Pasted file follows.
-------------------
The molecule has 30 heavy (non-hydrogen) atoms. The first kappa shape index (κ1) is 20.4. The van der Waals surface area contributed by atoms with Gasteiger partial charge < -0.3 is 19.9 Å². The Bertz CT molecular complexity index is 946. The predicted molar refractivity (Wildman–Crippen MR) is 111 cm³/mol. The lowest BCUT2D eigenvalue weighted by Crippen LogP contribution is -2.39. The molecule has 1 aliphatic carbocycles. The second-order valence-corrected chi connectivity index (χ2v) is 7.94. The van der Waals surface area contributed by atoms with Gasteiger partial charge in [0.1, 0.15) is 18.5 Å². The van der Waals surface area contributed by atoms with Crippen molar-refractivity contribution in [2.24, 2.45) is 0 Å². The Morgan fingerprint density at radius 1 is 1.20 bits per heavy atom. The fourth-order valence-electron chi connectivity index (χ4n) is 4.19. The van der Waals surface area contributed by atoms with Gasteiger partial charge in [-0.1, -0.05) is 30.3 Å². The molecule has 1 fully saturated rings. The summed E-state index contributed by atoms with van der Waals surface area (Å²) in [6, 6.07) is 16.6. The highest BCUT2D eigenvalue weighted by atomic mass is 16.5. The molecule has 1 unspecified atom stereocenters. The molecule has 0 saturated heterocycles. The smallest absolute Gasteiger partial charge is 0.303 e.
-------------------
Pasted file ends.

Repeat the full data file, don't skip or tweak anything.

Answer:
The molecule has 30 heavy (non-hydrogen) atoms. The first kappa shape index (κ1) is 20.4. The van der Waals surface area contributed by atoms with Gasteiger partial charge < -0.3 is 19.9 Å². The Bertz CT molecular complexity index is 946. The predicted molar refractivity (Wildman–Crippen MR) is 111 cm³/mol. The lowest BCUT2D eigenvalue weighted by Crippen LogP contribution is -2.39. The molecule has 1 aliphatic carbocycles. The second-order valence-corrected chi connectivity index (χ2v) is 7.94. The van der Waals surface area contributed by atoms with Gasteiger partial charge in [0.1, 0.15) is 18.5 Å². The van der Waals surface area contributed by atoms with Crippen molar-refractivity contribution in [2.24, 2.45) is 0 Å². The Morgan fingerprint density at radius 1 is 1.20 bits per heavy atom. The fourth-order valence-electron chi connectivity index (χ4n) is 4.19. The van der Waals surface area contributed by atoms with Gasteiger partial charge in [-0.1, -0.05) is 30.3 Å². The molecule has 1 fully saturated rings. The summed E-state index contributed by atoms with van der Waals surface area (Å²) in [6, 6.07) is 16.6. The highest BCUT2D eigenvalue weighted by atomic mass is 16.5. The molecule has 1 unspecified atom stereocenters. The molecule has 0 saturated heterocycles. The smallest absolute Gasteiger partial charge is 0.303 e.